B is for Behind a Mask: The Unknown Thrillers of Louisa May Alcott


I was a teenager when I discovered this book in the library.  I was intrigued because it was written by Louisa May Alcott, so I figured it would be something like Little Women.  Right?  Wrong.

It was an anthology of short horror stories.  There were two of these anthologies, the other one being Plots and Counterplots.  I can’t tell you how many times I checked them out of the library.  I read them over and over, especially my favorite ones.

When Amazon came along, and I could finally buy these books, it was a wonderful day!  It was then that I discovered A Long Fatal Love Chase, her horror novel, which is another wonderful read.

Finding out that Louisa May Alcott wrote psychological horror thrilled me.  I felt like I had a secret.  For years, no one seemed to know about it except me.  I was already a Stephen King fan at the time, but Ms. Alcott wrote a different kind of horror.

I always wonder about the brave women who were so far ahead of their times.  Ms. Alcott wrote these stories in the 1860s.  What compelled her to write such dark and strange stories?  It just goes to show that some of us are just naturally inclined to wonder what really goes bump in the night.

I was already writing short stories and novels at this point.  (Bad ones, of course.  But in early days, practice is what’s important.)  After reading these stories, the tone in some of my own stories changed.  My stories got a little darker, and I tried to make them more layered, focusing on creepy and disturbing rather than overt horror.

“Nothing is impossible to a determined woman.”
― Louisa May Alcott


Weekly Writing Challenge: Stylish Imitation

I don’t remember ever thinking that I wanted to be a writer, when I was growing up.  I just wrote stories and poetry.  A lot of them.  I showed them to friends and family, but no one seemed all that interested.  It didn’t matter if they were or not.  I wasn’t writing for others, just like I didn’t read for others.  I just wrote because I had to.  I wrote because I had words and voices in my head, and if I didn’t put them on paper… well, I don’t know what would have happened.  Luckily, I never had to find out.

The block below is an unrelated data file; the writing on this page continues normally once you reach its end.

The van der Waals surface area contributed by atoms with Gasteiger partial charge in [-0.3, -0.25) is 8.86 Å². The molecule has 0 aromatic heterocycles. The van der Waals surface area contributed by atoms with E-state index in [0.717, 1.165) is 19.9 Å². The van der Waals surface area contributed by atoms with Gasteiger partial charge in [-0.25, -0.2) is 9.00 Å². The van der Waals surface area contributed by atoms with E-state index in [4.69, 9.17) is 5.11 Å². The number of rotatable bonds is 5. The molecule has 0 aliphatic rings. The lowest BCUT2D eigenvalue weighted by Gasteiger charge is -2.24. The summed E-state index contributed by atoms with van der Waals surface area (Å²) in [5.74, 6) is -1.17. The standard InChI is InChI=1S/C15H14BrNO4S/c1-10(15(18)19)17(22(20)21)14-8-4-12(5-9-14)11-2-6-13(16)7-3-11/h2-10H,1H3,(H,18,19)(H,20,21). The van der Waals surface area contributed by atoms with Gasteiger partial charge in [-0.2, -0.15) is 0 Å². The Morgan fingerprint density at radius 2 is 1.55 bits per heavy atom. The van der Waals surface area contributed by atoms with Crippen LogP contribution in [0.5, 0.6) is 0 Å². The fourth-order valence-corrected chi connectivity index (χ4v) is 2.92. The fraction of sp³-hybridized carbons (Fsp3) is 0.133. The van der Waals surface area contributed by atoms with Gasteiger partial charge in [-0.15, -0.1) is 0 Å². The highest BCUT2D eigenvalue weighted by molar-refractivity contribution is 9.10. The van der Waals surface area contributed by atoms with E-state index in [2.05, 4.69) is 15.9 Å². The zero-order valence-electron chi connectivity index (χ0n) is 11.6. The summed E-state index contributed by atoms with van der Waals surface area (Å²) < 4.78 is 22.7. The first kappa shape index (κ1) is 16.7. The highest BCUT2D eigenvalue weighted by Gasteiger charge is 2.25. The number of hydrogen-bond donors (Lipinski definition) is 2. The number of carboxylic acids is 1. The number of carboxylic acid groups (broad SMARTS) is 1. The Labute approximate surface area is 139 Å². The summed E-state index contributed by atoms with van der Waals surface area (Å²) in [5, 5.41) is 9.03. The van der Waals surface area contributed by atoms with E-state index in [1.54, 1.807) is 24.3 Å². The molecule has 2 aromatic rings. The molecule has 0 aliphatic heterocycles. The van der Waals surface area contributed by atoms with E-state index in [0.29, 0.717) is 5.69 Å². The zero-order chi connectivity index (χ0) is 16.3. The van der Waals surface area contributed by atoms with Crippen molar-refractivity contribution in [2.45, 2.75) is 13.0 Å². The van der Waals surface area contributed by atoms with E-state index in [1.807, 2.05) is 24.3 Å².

As a little girl, I remember my parents read stories to me, over and over and over, probably until their eyes bled.  I could never get enough stories.  My grandmother told me fairy tales, but not the ones that most people know.  She told me about Cinderella and Beauty and the Beast, but also about Snow White and Rose Red.  I remember my grandmother wanting me to tell her stories back, and even then, I was no verbal storyteller.  Even now, I can’t talk about my day without boring others inside of 30 seconds.  Write about it?  Sure, of course.  Tell about it?  Um, well, uh, sure.  I mean, I guess I can tell you about it.  Let’s see, uh… I got up this morning and had coffee.  No, I didn’t have coffee this morning, just orange juice.  Or was it this morning?…  You get the picture.

The first author I ever fell in love with was Dean Koontz.  At the library or at the bookstore, I could browse shelves for hours, reading back of books and finding interesting titles.  All that changed after I read Watchers when I was 12.  Suddenly, I had a favorite author, and a focus for my obsession.  I’ve never lost that first love, though there have been others since then.  There’s been Stephen King, John Saul, Nora Roberts, Phyllis A. Whitney, Mary Higgins Clark, Patricia Cornwall, Kay Hooper, and Louisa May Alcott.

I would never attempt to imitate anyone’s style.  Not that I think there’s anything wrong with it, but my voice is influenced by all these writers and many more.  I’ve taken mental notes of the best (and the worst), and try to incorporate it into my writing.

It’s fortuitous that this week’s writing challenge is about this, and that there was an interesting interview with Dean Koontz published on Beliefnet.  Koontz gives good advice, but what I think it boils down to is: Assimilate everything, but be yourself.  Check it out.